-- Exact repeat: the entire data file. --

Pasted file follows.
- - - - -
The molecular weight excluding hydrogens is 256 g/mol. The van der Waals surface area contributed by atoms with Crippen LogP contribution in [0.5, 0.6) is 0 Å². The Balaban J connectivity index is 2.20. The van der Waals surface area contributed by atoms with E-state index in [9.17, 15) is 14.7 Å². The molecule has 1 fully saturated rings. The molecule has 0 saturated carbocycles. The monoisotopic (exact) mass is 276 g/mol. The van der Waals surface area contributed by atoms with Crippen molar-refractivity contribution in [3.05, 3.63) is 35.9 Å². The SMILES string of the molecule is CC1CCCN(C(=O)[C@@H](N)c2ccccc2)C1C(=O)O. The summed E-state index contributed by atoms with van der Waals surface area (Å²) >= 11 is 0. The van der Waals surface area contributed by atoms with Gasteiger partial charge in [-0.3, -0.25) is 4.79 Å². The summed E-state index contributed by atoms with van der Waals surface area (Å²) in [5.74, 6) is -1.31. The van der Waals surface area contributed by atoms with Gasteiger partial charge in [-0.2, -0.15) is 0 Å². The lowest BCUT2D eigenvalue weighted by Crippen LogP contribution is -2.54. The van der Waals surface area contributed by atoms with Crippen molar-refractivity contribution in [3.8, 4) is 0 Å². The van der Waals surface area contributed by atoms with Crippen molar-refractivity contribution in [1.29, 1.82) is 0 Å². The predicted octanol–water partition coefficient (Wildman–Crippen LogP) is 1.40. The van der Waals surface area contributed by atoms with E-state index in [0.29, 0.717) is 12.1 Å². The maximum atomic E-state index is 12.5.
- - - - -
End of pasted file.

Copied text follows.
The molecular weight excluding hydrogens is 256 g/mol. The van der Waals surface area contributed by atoms with Crippen LogP contribution in [0.5, 0.6) is 0 Å². The Balaban J connectivity index is 2.20. The van der Waals surface area contributed by atoms with E-state index in [9.17, 15) is 14.7 Å². The molecule has 1 fully saturated rings. The molecule has 0 saturated carbocycles. The monoisotopic (exact) mass is 276 g/mol. The van der Waals surface area contributed by atoms with Crippen molar-refractivity contribution in [3.05, 3.63) is 35.9 Å². The SMILES string of the molecule is CC1CCCN(C(=O)[C@@H](N)c2ccccc2)C1C(=O)O. The summed E-state index contributed by atoms with van der Waals surface area (Å²) >= 11 is 0. The van der Waals surface area contributed by atoms with Gasteiger partial charge in [-0.3, -0.25) is 4.79 Å². The summed E-state index contributed by atoms with van der Waals surface area (Å²) in [5.74, 6) is -1.31. The van der Waals surface area contributed by atoms with Gasteiger partial charge in [-0.2, -0.15) is 0 Å². The lowest BCUT2D eigenvalue weighted by Crippen LogP contribution is -2.54. The van der Waals surface area contributed by atoms with Crippen molar-refractivity contribution in [3.8, 4) is 0 Å². The van der Waals surface area contributed by atoms with Crippen molar-refractivity contribution in [1.29, 1.82) is 0 Å². The predicted octanol–water partition coefficient (Wildman–Crippen LogP) is 1.40. The van der Waals surface area contributed by atoms with E-state index in [0.29, 0.717) is 12.1 Å². The maximum atomic E-state index is 12.5.